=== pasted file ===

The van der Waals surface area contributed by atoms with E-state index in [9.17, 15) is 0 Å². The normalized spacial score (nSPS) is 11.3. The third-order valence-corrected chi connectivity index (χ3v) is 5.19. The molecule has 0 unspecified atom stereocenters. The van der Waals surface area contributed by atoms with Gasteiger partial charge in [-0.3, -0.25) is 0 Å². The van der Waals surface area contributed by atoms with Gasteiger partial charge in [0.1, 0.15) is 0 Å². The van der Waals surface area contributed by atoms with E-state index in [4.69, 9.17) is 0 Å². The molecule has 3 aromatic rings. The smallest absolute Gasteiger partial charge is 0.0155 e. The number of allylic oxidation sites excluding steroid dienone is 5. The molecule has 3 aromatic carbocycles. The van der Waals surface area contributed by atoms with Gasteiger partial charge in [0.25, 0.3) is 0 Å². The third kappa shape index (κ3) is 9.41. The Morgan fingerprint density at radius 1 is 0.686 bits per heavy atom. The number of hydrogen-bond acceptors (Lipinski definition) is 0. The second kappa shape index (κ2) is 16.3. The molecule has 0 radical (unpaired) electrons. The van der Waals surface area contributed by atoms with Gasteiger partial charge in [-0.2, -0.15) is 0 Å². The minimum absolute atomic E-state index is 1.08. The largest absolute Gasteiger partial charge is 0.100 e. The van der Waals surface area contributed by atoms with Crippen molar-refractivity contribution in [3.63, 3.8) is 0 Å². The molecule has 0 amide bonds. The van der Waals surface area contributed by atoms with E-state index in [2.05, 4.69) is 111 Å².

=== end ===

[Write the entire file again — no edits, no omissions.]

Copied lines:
The van der Waals surface area contributed by atoms with E-state index in [9.17, 15) is 0 Å². The normalized spacial score (nSPS) is 11.3. The third-order valence-corrected chi connectivity index (χ3v) is 5.19. The molecule has 0 unspecified atom stereocenters. The van der Waals surface area contributed by atoms with Gasteiger partial charge in [-0.3, -0.25) is 0 Å². The van der Waals surface area contributed by atoms with Gasteiger partial charge in [0.1, 0.15) is 0 Å². The van der Waals surface area contributed by atoms with E-state index in [4.69, 9.17) is 0 Å². The molecule has 3 aromatic rings. The smallest absolute Gasteiger partial charge is 0.0155 e. The number of allylic oxidation sites excluding steroid dienone is 5. The molecule has 3 aromatic carbocycles. The van der Waals surface area contributed by atoms with Gasteiger partial charge in [0.25, 0.3) is 0 Å². The third kappa shape index (κ3) is 9.41. The Morgan fingerprint density at radius 1 is 0.686 bits per heavy atom. The number of hydrogen-bond acceptors (Lipinski definition) is 0. The second kappa shape index (κ2) is 16.3. The molecule has 0 radical (unpaired) electrons. The van der Waals surface area contributed by atoms with Gasteiger partial charge in [-0.2, -0.15) is 0 Å². The minimum absolute atomic E-state index is 1.08. The largest absolute Gasteiger partial charge is 0.100 e. The van der Waals surface area contributed by atoms with Crippen molar-refractivity contribution in [3.63, 3.8) is 0 Å². The molecule has 0 amide bonds. The van der Waals surface area contributed by atoms with E-state index in [2.05, 4.69) is 111 Å².